When you receive the civil demand letter in the mail it will explain your options. Take it to a lawyer for review if you do not understand.
The amounts of the civil demand letters vary widely. Until you see the cost, there is no reason to fret. This is not a criminal matter and that is good.
It is very wise that you have decided not to offend the civil laws again. That is a good lesson for you.
Good luck to you.
God bless. Best of luck to you.
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You say you're 16 so if/when you receive a letter its advisable to with your parents review the letter and if warranted consult with an attorney.
In Connecticut a merchant has a statutory right to pursue theft in civil court (as opposed to criminally) and seek damages (see, Conn. Gen. St. Sec. 52-564a). However, because this law specifically requires the person to be eighteen or older the merchant may once it realizes your age decide not to pursue the matter.
If a merchant pursues civil action using Conn. Gen. St. Sec. 52-564a, it's entitled to the retail value of the merchandise taken (if not recovered or recovered in an unmerchantable condition) plus the actual and reasonable costs of maintaining the action, including court costs and a reasonable attorney's fee, plus punitive damages in an amount not to exceed three hundred dollars.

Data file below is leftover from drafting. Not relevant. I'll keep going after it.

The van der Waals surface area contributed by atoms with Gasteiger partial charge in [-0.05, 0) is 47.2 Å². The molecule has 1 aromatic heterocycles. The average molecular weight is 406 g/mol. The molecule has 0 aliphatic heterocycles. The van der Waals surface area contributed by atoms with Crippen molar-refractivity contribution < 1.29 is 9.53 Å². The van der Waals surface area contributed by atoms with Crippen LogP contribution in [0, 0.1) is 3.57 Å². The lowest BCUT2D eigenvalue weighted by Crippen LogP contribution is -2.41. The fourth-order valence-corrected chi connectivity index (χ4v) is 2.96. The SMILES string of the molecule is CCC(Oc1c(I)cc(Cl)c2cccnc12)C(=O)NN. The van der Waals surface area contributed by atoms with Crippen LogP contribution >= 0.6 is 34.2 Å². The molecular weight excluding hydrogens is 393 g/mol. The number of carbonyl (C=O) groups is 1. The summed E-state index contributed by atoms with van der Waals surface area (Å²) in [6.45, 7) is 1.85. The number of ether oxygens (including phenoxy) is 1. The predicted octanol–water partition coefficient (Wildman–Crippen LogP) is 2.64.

Should the merchant instead decide to request criminal charges be pursued, because the goods were valued less than $250, then 53a-125b - Larceny Sixth, Class C Misdemeanor would likely be charged. If the case was not sent to juvenile court (because of your age) it might be eligible to heard at Hartford Community Court. In either case you should consult an attorney before entering a plea to see if the case can be dismissed / nolled upon completion of community service and/or payment of restitution, which would prevent a future criminal record.
As you've stated it'll be you last offense it appears you've learned a valuable lesson. Good luck.
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Disclaimer: The foregoing answer does not constitute legal advice, is provided for informational and educational purposes only for persons interested in the subject matter. Each situation is fact specific and may be subject to state specific laws. Without a comprehensive consultation and review of all the facts and documents at issue it is impossible to evaluate a legal problem fully. This answer does not create an attorney-client relationship.